Failure to Plan is Planning to Fail

Author: Chris Wiens, MBA, CFP® – Certified Financial Planner®

Benjamin Franklin supposedly once said, “If you fail to plan, you are planning to fail.”

These are ominous words for many non-retired Canadians, who despite having the goal of saving a nest egg large enough to fund their retirement, do not yet have a plan to help themselves reach this goal.  In fact, a recent poll (2019 RBC Financial Independence in Retirement Poll) indicated that 48 percent of non-retired Canadians do not have a financial plan.

The same poll revealed that one in three of those who indicated they did have a financial plan, admitted the plan was just “in their head”.  Still others have a ‘plan’ consisting of nothing more than a portfolio proposal from a mutual fund salesperson, or a discount brokerage account with a few speculative stock picks.

What should a financial plan look like?  What should it include?

FP Canada – formerly called the Financial Planning Standards Council – confers the Certified Financial Planner® designation (CFP®) in Canada, the highest standard of knowledge, skills, abilities and ethics in professional financial planning.  According to FP Canada, a financial plan should include:

  1. Investment Planning
  2. Insurance and Risk Management
  3. Financial Management
  4. Retirement Planning
  5. Tax Planning
  6. Estate Planning and legal aspects

Investments and insurance are the two most commonly addressed aspects for consumers – unfortunately, this is where the planning starts and ends for many Canadians who indicate they have a plan.  Most Canadians know they should be saving for retirement, be it via an RRSP, TFSA or an employer-sponsored retirement savings plan. And many are insured against some of the risks of financial loss due to death or health issues. However, most people don’t realize their insurance coverage should be reviewed regularly (just like their investment portfolio) to ensure it still adequately and economically covers their need, and complements their overall financial goals.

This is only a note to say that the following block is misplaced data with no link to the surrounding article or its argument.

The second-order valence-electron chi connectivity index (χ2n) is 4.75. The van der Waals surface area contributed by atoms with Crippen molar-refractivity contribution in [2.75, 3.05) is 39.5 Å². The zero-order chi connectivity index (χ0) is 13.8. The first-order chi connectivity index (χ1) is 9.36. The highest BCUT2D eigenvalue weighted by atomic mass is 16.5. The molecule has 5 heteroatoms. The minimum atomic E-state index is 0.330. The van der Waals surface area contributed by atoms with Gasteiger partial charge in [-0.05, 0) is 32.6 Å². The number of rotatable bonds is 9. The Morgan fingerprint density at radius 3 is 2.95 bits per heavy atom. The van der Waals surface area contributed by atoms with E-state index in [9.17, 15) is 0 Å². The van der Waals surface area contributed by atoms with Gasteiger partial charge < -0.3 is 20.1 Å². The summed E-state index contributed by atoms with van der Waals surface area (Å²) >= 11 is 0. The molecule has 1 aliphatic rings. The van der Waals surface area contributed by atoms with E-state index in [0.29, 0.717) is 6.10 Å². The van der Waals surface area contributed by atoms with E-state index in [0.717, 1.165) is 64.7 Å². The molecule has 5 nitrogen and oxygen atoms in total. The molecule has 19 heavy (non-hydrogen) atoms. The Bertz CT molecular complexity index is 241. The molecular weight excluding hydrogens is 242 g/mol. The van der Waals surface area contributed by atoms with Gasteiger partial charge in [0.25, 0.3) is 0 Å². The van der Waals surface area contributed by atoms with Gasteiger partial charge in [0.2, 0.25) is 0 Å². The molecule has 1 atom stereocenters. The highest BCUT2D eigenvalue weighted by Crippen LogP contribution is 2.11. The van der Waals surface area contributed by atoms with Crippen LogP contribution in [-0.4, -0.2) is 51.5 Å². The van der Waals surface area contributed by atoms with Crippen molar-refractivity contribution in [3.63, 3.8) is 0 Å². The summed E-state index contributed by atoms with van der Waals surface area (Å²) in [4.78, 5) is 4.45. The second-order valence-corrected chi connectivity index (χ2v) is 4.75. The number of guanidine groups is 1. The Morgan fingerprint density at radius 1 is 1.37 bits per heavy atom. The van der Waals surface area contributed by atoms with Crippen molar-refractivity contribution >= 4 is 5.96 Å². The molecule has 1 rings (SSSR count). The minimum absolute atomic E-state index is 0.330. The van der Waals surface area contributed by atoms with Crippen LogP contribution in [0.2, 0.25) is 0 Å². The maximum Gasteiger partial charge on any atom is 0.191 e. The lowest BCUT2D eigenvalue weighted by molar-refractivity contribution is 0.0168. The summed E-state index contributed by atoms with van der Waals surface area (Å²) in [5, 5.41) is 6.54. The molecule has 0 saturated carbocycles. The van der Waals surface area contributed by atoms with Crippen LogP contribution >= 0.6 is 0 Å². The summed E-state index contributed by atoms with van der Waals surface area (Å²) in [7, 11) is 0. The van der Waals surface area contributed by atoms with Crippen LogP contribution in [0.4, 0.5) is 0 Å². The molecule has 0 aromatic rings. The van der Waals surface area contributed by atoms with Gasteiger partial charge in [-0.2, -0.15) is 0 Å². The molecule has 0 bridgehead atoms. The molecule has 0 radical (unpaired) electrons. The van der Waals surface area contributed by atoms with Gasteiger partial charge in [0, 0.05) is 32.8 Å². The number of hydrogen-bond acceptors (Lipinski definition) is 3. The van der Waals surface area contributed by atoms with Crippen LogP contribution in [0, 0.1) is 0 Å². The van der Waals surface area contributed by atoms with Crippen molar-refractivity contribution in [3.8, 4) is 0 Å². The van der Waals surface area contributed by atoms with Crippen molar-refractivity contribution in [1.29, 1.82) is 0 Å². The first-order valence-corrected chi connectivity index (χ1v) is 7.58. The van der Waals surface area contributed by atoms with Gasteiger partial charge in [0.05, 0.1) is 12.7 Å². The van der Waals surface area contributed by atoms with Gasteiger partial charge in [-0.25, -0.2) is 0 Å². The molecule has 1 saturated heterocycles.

Financial management and retirement planning are two commonly misunderstood elements of a financial plan; while tax and estate planning are two frequently overlooked components.  Although less prominent than investments and insurance, they can be, in many cases, more significant.

Financial management (identifying your current net worth and regular cash flow) and retirement planning (projecting long-term financial independence through life expectancy) ought to help individuals and families determine how much they should be saving, how much they should be spending, and how they can be optimizing their financial affairs.  A ‘good’ retirement plan should ‘stress test’ the projections against variables such as: lower/higher investment returns, increased/decreased saving, increased/decreased spending, earlier/later retirement dates.

Ultimately, this process helps the client answer, with increasing confidence, “Are we OK?” and “How much do we need to save to retire?”

Often overlooked, tax planning can be very impactful on your short-term and long-term financial affairs.  Proactive tax planning (not just retroactive when a tax return is prepared in April for the prior year) to minimize tax in the short-term, through retirement, and at death, is a strategic element of a financial plan.

Estate planning is a part of the planning process often overlooked, or continually deferred. A 2018 poll (Angus Reid Institute) found that 51% of Canadians have no will, and only 35% have a will that is up to date. Other things to consider in the estate planning process might be: beneficiary designations, joint asset ownership, tax liabilities, survivor benefits, or use of trusts where appropriate.

Most Canadians’ financial affairs are constantly changing and evolving.  Life happens. Having a financial plan that is regularly reviewed and updated is vital to successfully navigating these changes, so that your financial and life goals can be achieved.

The plan should not only address your investments and insurance; it should also include financial management and retirement, tax, and estate planning. It is a process, not a one-time event or product. It should be your road map to, and through, retirement. And it should not exist solely in your head!

Singer Olfert Financial Group is an independent financial planning firm that offers holistic advice to clients based on their current goals and future aspirations. We use well-established workflows and cutting edge technology to maximize planning efficiencies while simplifying the process for clients. Learn how you can maximize your financial opportunities at www.singerolfert.com